France’s Fateful Choice

France’s Fateful Choice by • May 3, 2007 • Printer-friendly

Srdja TrifkovicNicolas Sarkozy, the Center-Right candidate, will face Socialist Segolene Royal in the run-off of France’s presidential election on May 6. In the first round last Sunday M. Sarkozy had 31 percent of the vote, Mlle Royal just under 26 percent, “extreme-centrist” Francois Bayrou 18 percent, and nationalist conservative Jean-Marie Le Pen almost 11 percent.

Voting reached near-record levels at 85 percent, the highest since 1965. Disillusionment with politicians and distrust of their promises—endemic in France since De Gaulle’s second term—did not translate into apathy on this particular occasion for three main reasons.

First of all, millions of Frenchmen feel that the country is not on the right course. They had felt that before, of course (notably in 1968) but this time the Angst is real. Change is in the air. After decades of establishmentarian consensus, it is clear that de facto open-door Third World immigration, 35-hour working week (for two-fifths of the population who do work, that is), and generous welfare benefits for the rest cannot continue indefinitely.

Among the main candidates only Nicolas Sarkozy, former interior minister, promised a “rupture” with the past and meaningful economic reform coupled with the renewed insistence on national identity and values. Unlike his predecessor Jacques Chirac, Sarkozy is not visibly corrupt or intellectually sluggish. He can be rough around the edges, and—being a politician—prone to unprincipled opportunism. Unlike his Socialist opponent Ségolène Royal, however, “Sarko” has a coherent world outlook, some good ideas coupled with the ability to articulate them, and government experience that breeds self-confidence essential for the job. To his credit, and unlike most members of France’s ruling political elite, he is not a graduate of the elite National Administration School whose alumni have presided over decades of France’s decline.

While other E.U. countries have lowered taxation rates and reduced the burden of bureaucratic controls since Maastricht, France remains stuck in the sixties. Her per capita GDP was eighth in the world a generation ago; today it is 19th. In the early 1990s GDP was 83% of that of the U.S.; now it is 71 percent. Three decades ago France had a bigger economy than Britain, but not any more. For a generation, under the tepid Francois Mitterrand and slimy Chirac—the immobile “Mitterand by other means,” in the words of a disgruntled former aide—hard economic and social decisions necessary to reform the country’s dirigiste welfarism had been avoided.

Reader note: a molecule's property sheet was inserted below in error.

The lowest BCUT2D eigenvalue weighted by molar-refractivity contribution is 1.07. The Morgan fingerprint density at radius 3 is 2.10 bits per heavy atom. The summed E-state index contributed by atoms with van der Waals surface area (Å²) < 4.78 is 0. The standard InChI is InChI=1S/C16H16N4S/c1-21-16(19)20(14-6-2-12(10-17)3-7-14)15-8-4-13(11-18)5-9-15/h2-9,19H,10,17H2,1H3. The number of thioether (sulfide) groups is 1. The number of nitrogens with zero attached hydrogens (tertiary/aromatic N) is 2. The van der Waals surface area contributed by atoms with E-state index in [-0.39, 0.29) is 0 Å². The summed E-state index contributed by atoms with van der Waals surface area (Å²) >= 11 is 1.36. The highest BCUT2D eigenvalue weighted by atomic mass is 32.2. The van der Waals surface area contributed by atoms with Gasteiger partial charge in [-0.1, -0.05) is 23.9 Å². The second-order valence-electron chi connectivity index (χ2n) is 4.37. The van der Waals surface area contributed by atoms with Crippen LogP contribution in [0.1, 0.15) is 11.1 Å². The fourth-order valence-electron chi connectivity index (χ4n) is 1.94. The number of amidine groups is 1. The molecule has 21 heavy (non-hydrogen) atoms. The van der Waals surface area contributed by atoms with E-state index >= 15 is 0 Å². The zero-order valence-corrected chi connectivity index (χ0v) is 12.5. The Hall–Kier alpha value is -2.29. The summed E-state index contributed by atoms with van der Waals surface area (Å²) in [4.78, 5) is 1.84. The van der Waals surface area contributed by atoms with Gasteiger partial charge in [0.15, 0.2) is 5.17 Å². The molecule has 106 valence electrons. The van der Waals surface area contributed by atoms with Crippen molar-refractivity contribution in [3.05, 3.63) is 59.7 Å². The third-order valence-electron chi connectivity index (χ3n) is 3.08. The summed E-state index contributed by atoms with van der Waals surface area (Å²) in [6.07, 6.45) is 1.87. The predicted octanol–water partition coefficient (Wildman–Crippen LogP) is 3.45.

Sarkozy may not be able to make the clean break—he’d be well advised to study the causes of Thatcher’s ultimate failure in the 1980s—but at least he will try, unlike the hapless “Ségo,” whose fiscal program was a head-in-the-sand rehash of failed orthodoxies. His 2005 statement that “success and social promotion are not some right that anybody can claim [at a welfare office] but a right that one can deserve because of one’s sweat” reflects a promising mindset for an “Old European.” In addition he had warned French voters for weeks that the nation was undergoing a “national identity crisis,” cultural as well as managerial, that sapped its political and economic vitality. When the Left accused him of being too “Anglo-Saxon” in his proposed remedy, Sarkozy responded that he was “proud” to be called more American than French, and that there “are many good lessons that we must learn from America.”

Sarkozy’s Socialist opponent Ségolène Royal has pledged a “fairer society” (i.e., more of the same), and she could count on the support of all those who benefit from France’s old status quo—sinecured loafers, Muslim invaders, Rive Gauche “intellectuals” and their provincial emulators, state-sector union members, central and local government salariat. Even to them she appealed faute de mieux. She was weakened by the vanishing influence of the gauche de la gauche: keeping the Socialists and the far left united while wooing centrists under the banner of a modern social democracy proved to be way beyond her limited powers. Ignorant of the world (she thinks the Taliban still rules Afghanistan), unwilling or (more likely) unable to spell out a coherent position on many key economic and social issues (“I’ll consult my advisors,” “I’ll let the people decide”), she is the least impressive second-round candidate in the history of the Fifth Republic.